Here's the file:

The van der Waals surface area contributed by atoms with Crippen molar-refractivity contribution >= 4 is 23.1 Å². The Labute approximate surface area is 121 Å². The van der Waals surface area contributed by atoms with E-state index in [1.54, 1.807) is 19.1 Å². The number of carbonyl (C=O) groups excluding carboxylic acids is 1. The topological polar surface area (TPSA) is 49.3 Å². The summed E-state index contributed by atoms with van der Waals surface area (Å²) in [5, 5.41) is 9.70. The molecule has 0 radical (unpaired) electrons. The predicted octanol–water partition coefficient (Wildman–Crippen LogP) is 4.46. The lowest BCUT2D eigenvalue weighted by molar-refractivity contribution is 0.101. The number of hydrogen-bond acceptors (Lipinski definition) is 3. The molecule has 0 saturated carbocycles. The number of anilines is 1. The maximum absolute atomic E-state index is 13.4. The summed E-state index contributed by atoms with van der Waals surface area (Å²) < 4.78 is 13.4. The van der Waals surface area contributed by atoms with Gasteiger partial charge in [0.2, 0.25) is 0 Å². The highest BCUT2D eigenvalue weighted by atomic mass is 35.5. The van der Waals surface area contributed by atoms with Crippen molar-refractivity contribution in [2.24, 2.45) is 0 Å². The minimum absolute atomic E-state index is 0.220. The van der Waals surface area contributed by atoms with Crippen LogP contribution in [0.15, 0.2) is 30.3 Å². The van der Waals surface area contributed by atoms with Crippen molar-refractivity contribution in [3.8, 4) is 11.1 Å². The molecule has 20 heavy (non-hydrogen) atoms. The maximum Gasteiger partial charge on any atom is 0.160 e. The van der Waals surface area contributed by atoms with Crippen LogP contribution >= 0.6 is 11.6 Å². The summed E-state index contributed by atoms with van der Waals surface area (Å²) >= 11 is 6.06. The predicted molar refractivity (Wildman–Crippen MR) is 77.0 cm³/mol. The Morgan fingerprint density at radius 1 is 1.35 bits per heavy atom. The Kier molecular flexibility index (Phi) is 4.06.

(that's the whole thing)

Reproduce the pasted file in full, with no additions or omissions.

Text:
The van der Waals surface area contributed by atoms with Crippen molar-refractivity contribution >= 4 is 23.1 Å². The Labute approximate surface area is 121 Å². The van der Waals surface area contributed by atoms with E-state index in [1.54, 1.807) is 19.1 Å². The number of carbonyl (C=O) groups excluding carboxylic acids is 1. The topological polar surface area (TPSA) is 49.3 Å². The summed E-state index contributed by atoms with van der Waals surface area (Å²) in [5, 5.41) is 9.70. The molecule has 0 radical (unpaired) electrons. The predicted octanol–water partition coefficient (Wildman–Crippen LogP) is 4.46. The lowest BCUT2D eigenvalue weighted by molar-refractivity contribution is 0.101. The number of hydrogen-bond acceptors (Lipinski definition) is 3. The molecule has 0 saturated carbocycles. The number of anilines is 1. The maximum absolute atomic E-state index is 13.4. The summed E-state index contributed by atoms with van der Waals surface area (Å²) < 4.78 is 13.4. The van der Waals surface area contributed by atoms with Gasteiger partial charge in [0.2, 0.25) is 0 Å². The highest BCUT2D eigenvalue weighted by atomic mass is 35.5. The van der Waals surface area contributed by atoms with Crippen molar-refractivity contribution in [2.24, 2.45) is 0 Å². The minimum absolute atomic E-state index is 0.220. The van der Waals surface area contributed by atoms with Crippen LogP contribution in [0.15, 0.2) is 30.3 Å². The van der Waals surface area contributed by atoms with Crippen molar-refractivity contribution in [3.8, 4) is 11.1 Å². The molecule has 20 heavy (non-hydrogen) atoms. The maximum Gasteiger partial charge on any atom is 0.160 e. The van der Waals surface area contributed by atoms with Crippen LogP contribution >= 0.6 is 11.6 Å². The summed E-state index contributed by atoms with van der Waals surface area (Å²) >= 11 is 6.06. The predicted molar refractivity (Wildman–Crippen MR) is 77.0 cm³/mol. The Morgan fingerprint density at radius 1 is 1.35 bits per heavy atom. The Kier molecular flexibility index (Phi) is 4.06.